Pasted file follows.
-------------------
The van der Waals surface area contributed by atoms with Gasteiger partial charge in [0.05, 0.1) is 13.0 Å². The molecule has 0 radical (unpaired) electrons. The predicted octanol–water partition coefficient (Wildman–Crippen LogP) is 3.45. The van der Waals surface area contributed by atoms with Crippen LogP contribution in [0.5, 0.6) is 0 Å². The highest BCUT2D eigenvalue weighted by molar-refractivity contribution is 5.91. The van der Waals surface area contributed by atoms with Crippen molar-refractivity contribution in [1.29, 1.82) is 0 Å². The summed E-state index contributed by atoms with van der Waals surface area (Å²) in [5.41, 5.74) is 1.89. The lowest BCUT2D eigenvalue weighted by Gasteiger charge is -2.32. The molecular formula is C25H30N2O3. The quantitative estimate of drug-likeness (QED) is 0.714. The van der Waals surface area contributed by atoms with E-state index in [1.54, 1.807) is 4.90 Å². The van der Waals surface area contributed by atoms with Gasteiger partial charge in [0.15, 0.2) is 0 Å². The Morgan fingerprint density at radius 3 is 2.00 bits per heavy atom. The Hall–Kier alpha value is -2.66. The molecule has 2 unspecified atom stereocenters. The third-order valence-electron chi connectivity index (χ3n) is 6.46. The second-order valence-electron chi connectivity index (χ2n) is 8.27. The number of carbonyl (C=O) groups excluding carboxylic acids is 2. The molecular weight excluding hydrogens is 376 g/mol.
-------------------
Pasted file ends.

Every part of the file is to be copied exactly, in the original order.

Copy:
The van der Waals surface area contributed by atoms with Gasteiger partial charge in [0.05, 0.1) is 13.0 Å². The molecule has 0 radical (unpaired) electrons. The predicted octanol–water partition coefficient (Wildman–Crippen LogP) is 3.45. The van der Waals surface area contributed by atoms with Crippen LogP contribution in [0.5, 0.6) is 0 Å². The highest BCUT2D eigenvalue weighted by molar-refractivity contribution is 5.91. The van der Waals surface area contributed by atoms with Crippen molar-refractivity contribution in [1.29, 1.82) is 0 Å². The summed E-state index contributed by atoms with van der Waals surface area (Å²) in [5.41, 5.74) is 1.89. The lowest BCUT2D eigenvalue weighted by Gasteiger charge is -2.32. The molecular formula is C25H30N2O3. The quantitative estimate of drug-likeness (QED) is 0.714. The van der Waals surface area contributed by atoms with E-state index in [1.54, 1.807) is 4.90 Å². The van der Waals surface area contributed by atoms with Gasteiger partial charge in [0.15, 0.2) is 0 Å². The Morgan fingerprint density at radius 3 is 2.00 bits per heavy atom. The Hall–Kier alpha value is -2.66. The molecule has 2 unspecified atom stereocenters. The third-order valence-electron chi connectivity index (χ3n) is 6.46. The second-order valence-electron chi connectivity index (χ2n) is 8.27. The number of carbonyl (C=O) groups excluding carboxylic acids is 2. The molecular weight excluding hydrogens is 376 g/mol.